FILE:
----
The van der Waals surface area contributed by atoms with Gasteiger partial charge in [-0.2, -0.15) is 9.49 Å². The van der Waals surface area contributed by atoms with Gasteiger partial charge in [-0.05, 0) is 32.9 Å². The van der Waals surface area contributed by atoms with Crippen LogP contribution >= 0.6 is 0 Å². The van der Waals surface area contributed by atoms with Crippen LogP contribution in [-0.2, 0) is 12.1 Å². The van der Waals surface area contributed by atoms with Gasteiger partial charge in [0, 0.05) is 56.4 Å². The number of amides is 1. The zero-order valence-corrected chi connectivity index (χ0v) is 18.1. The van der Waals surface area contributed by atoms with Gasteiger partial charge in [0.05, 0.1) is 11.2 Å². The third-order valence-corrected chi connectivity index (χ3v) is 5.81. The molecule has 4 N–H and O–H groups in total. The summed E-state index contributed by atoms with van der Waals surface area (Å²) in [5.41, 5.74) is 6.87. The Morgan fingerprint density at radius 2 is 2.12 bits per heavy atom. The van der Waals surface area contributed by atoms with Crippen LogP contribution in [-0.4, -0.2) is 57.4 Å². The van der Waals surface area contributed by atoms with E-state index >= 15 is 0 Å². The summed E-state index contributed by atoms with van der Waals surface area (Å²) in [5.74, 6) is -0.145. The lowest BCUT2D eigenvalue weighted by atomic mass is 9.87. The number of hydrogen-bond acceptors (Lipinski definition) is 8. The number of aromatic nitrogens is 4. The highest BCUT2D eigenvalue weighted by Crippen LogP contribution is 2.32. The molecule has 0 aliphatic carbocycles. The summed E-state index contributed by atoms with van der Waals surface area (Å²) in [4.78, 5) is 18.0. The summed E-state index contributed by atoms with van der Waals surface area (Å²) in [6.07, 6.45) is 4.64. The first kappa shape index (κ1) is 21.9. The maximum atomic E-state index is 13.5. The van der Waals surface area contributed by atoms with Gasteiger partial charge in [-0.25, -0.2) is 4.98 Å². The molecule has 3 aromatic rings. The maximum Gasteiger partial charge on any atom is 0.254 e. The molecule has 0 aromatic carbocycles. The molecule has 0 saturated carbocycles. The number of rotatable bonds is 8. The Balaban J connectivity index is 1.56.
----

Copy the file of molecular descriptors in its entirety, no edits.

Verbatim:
The van der Waals surface area contributed by atoms with Gasteiger partial charge in [-0.2, -0.15) is 9.49 Å². The van der Waals surface area contributed by atoms with Gasteiger partial charge in [-0.05, 0) is 32.9 Å². The van der Waals surface area contributed by atoms with Crippen LogP contribution >= 0.6 is 0 Å². The van der Waals surface area contributed by atoms with Crippen LogP contribution in [-0.2, 0) is 12.1 Å². The van der Waals surface area contributed by atoms with Gasteiger partial charge in [0, 0.05) is 56.4 Å². The number of amides is 1. The zero-order valence-corrected chi connectivity index (χ0v) is 18.1. The van der Waals surface area contributed by atoms with Gasteiger partial charge in [0.05, 0.1) is 11.2 Å². The third-order valence-corrected chi connectivity index (χ3v) is 5.81. The molecule has 4 N–H and O–H groups in total. The summed E-state index contributed by atoms with van der Waals surface area (Å²) in [5.41, 5.74) is 6.87. The Morgan fingerprint density at radius 2 is 2.12 bits per heavy atom. The van der Waals surface area contributed by atoms with Crippen LogP contribution in [-0.4, -0.2) is 57.4 Å². The van der Waals surface area contributed by atoms with E-state index >= 15 is 0 Å². The summed E-state index contributed by atoms with van der Waals surface area (Å²) in [5.74, 6) is -0.145. The lowest BCUT2D eigenvalue weighted by atomic mass is 9.87. The number of hydrogen-bond acceptors (Lipinski definition) is 8. The number of aromatic nitrogens is 4. The highest BCUT2D eigenvalue weighted by Crippen LogP contribution is 2.32. The molecule has 0 aliphatic carbocycles. The summed E-state index contributed by atoms with van der Waals surface area (Å²) in [4.78, 5) is 18.0. The summed E-state index contributed by atoms with van der Waals surface area (Å²) in [6.07, 6.45) is 4.64. The first kappa shape index (κ1) is 21.9. The maximum atomic E-state index is 13.5. The van der Waals surface area contributed by atoms with Gasteiger partial charge in [-0.25, -0.2) is 4.98 Å². The molecule has 3 aromatic rings. The maximum Gasteiger partial charge on any atom is 0.254 e. The molecule has 0 aromatic carbocycles. The molecule has 0 saturated carbocycles. The number of rotatable bonds is 8. The Balaban J connectivity index is 1.56.